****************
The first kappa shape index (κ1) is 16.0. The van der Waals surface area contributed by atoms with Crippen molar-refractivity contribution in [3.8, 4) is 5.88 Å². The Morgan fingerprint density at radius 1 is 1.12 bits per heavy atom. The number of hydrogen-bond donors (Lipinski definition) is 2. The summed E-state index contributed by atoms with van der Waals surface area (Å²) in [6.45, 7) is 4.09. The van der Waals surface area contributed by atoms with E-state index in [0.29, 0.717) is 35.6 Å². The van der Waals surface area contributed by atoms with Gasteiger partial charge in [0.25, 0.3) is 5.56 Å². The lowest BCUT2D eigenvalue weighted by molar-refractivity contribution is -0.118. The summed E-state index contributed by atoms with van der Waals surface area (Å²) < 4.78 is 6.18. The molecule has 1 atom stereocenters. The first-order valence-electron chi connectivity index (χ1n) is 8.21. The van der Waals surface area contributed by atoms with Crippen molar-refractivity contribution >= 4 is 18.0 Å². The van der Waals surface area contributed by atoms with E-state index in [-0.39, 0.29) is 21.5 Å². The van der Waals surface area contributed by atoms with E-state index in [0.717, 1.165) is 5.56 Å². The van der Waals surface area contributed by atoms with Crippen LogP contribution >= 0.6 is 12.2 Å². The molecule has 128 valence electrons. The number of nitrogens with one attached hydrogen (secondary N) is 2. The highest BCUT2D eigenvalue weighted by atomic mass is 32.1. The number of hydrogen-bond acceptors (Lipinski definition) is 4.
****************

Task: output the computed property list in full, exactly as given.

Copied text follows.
The first kappa shape index (κ1) is 16.0. The van der Waals surface area contributed by atoms with Crippen molar-refractivity contribution in [3.8, 4) is 5.88 Å². The Morgan fingerprint density at radius 1 is 1.12 bits per heavy atom. The number of hydrogen-bond donors (Lipinski definition) is 2. The summed E-state index contributed by atoms with van der Waals surface area (Å²) in [6.45, 7) is 4.09. The van der Waals surface area contributed by atoms with E-state index in [0.29, 0.717) is 35.6 Å². The van der Waals surface area contributed by atoms with Gasteiger partial charge in [0.25, 0.3) is 5.56 Å². The lowest BCUT2D eigenvalue weighted by molar-refractivity contribution is -0.118. The summed E-state index contributed by atoms with van der Waals surface area (Å²) < 4.78 is 6.18. The molecule has 1 atom stereocenters. The first-order valence-electron chi connectivity index (χ1n) is 8.21. The van der Waals surface area contributed by atoms with Crippen molar-refractivity contribution >= 4 is 18.0 Å². The van der Waals surface area contributed by atoms with E-state index in [-0.39, 0.29) is 21.5 Å². The van der Waals surface area contributed by atoms with E-state index in [0.717, 1.165) is 5.56 Å². The van der Waals surface area contributed by atoms with Crippen LogP contribution >= 0.6 is 12.2 Å². The molecule has 128 valence electrons. The number of nitrogens with one attached hydrogen (secondary N) is 2. The highest BCUT2D eigenvalue weighted by atomic mass is 32.1. The number of hydrogen-bond acceptors (Lipinski definition) is 4.